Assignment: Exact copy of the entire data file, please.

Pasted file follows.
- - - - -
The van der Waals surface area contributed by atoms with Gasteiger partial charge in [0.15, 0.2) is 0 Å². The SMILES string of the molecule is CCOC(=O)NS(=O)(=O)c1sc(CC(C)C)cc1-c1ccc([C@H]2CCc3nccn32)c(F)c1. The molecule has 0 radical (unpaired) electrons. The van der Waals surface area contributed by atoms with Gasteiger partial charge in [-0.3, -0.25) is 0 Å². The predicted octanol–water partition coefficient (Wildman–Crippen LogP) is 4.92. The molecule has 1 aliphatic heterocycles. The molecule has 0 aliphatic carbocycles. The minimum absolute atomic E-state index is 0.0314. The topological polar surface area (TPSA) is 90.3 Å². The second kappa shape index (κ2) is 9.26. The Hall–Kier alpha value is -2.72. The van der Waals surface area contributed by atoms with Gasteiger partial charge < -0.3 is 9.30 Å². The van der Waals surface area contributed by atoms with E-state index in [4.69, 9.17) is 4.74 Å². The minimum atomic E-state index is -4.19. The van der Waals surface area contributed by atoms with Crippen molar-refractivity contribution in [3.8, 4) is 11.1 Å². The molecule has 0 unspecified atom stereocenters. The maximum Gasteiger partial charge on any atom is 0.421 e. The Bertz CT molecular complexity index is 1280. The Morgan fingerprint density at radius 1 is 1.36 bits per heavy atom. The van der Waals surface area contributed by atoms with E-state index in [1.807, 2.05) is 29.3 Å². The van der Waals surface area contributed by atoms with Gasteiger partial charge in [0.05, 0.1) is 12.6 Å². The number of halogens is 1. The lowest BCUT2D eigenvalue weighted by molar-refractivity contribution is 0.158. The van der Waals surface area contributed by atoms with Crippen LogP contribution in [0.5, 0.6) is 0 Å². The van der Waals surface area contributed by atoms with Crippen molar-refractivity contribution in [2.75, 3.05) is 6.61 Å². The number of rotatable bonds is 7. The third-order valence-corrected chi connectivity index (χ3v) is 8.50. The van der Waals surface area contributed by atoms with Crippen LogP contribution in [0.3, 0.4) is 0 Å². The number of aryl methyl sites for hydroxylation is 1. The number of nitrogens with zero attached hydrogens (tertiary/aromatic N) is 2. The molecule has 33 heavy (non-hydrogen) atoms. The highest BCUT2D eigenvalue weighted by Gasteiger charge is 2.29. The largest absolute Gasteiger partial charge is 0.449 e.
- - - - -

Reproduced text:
The van der Waals surface area contributed by atoms with Gasteiger partial charge in [0.15, 0.2) is 0 Å². The SMILES string of the molecule is CCOC(=O)NS(=O)(=O)c1sc(CC(C)C)cc1-c1ccc([C@H]2CCc3nccn32)c(F)c1. The molecule has 0 radical (unpaired) electrons. The van der Waals surface area contributed by atoms with Gasteiger partial charge in [-0.3, -0.25) is 0 Å². The predicted octanol–water partition coefficient (Wildman–Crippen LogP) is 4.92. The molecule has 1 aliphatic heterocycles. The molecule has 0 aliphatic carbocycles. The minimum absolute atomic E-state index is 0.0314. The topological polar surface area (TPSA) is 90.3 Å². The second kappa shape index (κ2) is 9.26. The Hall–Kier alpha value is -2.72. The van der Waals surface area contributed by atoms with Gasteiger partial charge < -0.3 is 9.30 Å². The van der Waals surface area contributed by atoms with E-state index in [4.69, 9.17) is 4.74 Å². The minimum atomic E-state index is -4.19. The van der Waals surface area contributed by atoms with Crippen molar-refractivity contribution in [3.8, 4) is 11.1 Å². The molecule has 0 unspecified atom stereocenters. The maximum Gasteiger partial charge on any atom is 0.421 e. The Bertz CT molecular complexity index is 1280. The Morgan fingerprint density at radius 1 is 1.36 bits per heavy atom. The van der Waals surface area contributed by atoms with E-state index in [1.807, 2.05) is 29.3 Å². The van der Waals surface area contributed by atoms with Gasteiger partial charge in [0.05, 0.1) is 12.6 Å². The number of halogens is 1. The lowest BCUT2D eigenvalue weighted by molar-refractivity contribution is 0.158. The van der Waals surface area contributed by atoms with Crippen LogP contribution in [0.5, 0.6) is 0 Å². The van der Waals surface area contributed by atoms with Crippen molar-refractivity contribution in [2.75, 3.05) is 6.61 Å². The number of rotatable bonds is 7. The third-order valence-corrected chi connectivity index (χ3v) is 8.50. The van der Waals surface area contributed by atoms with Crippen LogP contribution in [0.3, 0.4) is 0 Å². The number of aryl methyl sites for hydroxylation is 1. The number of nitrogens with zero attached hydrogens (tertiary/aromatic N) is 2. The molecule has 33 heavy (non-hydrogen) atoms. The highest BCUT2D eigenvalue weighted by Gasteiger charge is 2.29. The largest absolute Gasteiger partial charge is 0.449 e.